PRISM: This documentary has an intriguing thesis and method. He argues that the very technology used to make movies discriminates against black people. Cameras and film were invented by white people, calibrated for white skin, and therefore people of color don’t look good on film. When they are in the same scene as whites, they look dark. Here are examples where you can barely make out the blacks. And also examples of blacks photographed correctly because they are alone.

Courtesy of The Cinematheque

Photos, film clips and a Skype discussion open up the subject and then take it further: equating it with colonization. An van Dienderen is an art researcher from Belgium, Eléonore Yameogo and Rosine Mbakam are filmmakers from Africa and challenge the argument that technology is neutral. Mbakam says: “I didn’t know who I was. I swallowed the poison that I am nothing.” One was called Hottentot Venus. The North, where the cameras come from, they say, is different from the South. It represents “power” and “domination”. They speak passionately, but is it inherent racism they are talking about? The solutions they offer seem easy enough to institute. (Cinematheque.) 3½ of 5

SHEEP: This movie doesn’t accomplish what it seems to want to do, but it holds you back and entertains you nonetheless. It seems to be a warning about the evils of drug trafficking, a “crisis” according to the script at the beginning and at the end. But for the 100 minutes or so, he doesn’t mention it. Instead, we get a concise, stripped-down, and highly involving survival thriller. It is set in the desert near San Diego, California, sometimes in the small town of Borrego Springs.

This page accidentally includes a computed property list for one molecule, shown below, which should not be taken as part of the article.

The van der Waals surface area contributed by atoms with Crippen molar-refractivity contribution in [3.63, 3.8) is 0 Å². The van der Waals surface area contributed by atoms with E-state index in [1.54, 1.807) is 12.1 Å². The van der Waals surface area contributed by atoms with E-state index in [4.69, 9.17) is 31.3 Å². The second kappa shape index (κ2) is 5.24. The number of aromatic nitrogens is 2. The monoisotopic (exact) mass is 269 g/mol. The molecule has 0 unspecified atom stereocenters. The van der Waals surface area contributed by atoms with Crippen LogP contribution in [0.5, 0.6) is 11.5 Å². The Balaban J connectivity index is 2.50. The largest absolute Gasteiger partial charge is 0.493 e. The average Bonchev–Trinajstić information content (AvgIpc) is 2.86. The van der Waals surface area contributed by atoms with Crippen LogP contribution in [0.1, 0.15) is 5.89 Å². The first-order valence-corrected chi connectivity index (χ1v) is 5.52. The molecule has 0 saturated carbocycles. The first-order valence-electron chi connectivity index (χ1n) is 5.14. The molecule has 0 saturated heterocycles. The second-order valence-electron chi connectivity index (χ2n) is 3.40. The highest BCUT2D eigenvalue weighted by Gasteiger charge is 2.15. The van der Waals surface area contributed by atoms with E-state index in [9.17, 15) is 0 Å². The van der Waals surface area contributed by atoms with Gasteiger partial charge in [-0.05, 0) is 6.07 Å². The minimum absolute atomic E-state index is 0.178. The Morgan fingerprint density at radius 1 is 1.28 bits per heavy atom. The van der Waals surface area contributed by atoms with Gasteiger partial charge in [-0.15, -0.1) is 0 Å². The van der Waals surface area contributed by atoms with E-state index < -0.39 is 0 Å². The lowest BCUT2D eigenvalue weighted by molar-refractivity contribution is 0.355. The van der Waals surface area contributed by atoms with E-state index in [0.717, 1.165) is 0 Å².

Courtesy of Saban Films

A botanical researcher (Lucy Hale) sees a minor plane crash, finds the injured pilot (Leynar Gomez), and soon discovers he was transporting drugs from Mexico. He takes her prisoner; she buys his freedom by offering to show him the way through the desert and they have to learn to trust each other. A local sheriff (Nicholas Gonzalez) is looking for them. His daughter (Olivia Trujillo) wants to help him because she met the botanist before, and the man waiting to receive the drugs gets angry. Everyone is going to interact, up close or from a long distance, and the tension builds nicely as one or the other follows tire tracks and footprints in the sand. There is also a shootout in a rocky canyon and a fire. Writer/director Jesse Harris didn’t give us much in the way of character building, but there’s a tradeoff in adventure. (In digital format and on demand at various sites). 3 of 5

ITALIAN STUDIES: I could never firmly handle this film. She was just as stunned as the central character: a published writer played by Vanessa Kirby. He wanders aimlessly around New York City, striking up conversations here and there, mostly with teenagers, about this and that, their perceptions of the world and how people perceive them. They are talkative and thoughtful, but nothing is established. Are you listening to them as research for a novel you want to write to follow the collection of short stories mentioned in the title? It’s not clear.

Courtesy of Mongrel Media

“Erin spent most of her life lost in herself”, she has written and perfectly describes this film. He forgets about his dog tied up outside a hardware store. They ask him: “Are you a Jew?” and replies, “I don’t know.” A character hides marijuana in the card case of library books and smokes it with it. She goes to a loud concert and is attracted to a singer named Lucinda, but then can’t find her. And no one knows her. When she walks alone, she says in voiceover: “I don’t remember who I am. Where am I supposed to go? Have you lost your memory? Probably. How? I’m not sure. Writer-director Adam Leon gives us atmosphere, not answers. (VOD on Rogers, Shaw, Telus, Cineplex and other sites). 2 of 5

Reference-www.nationalobserver.com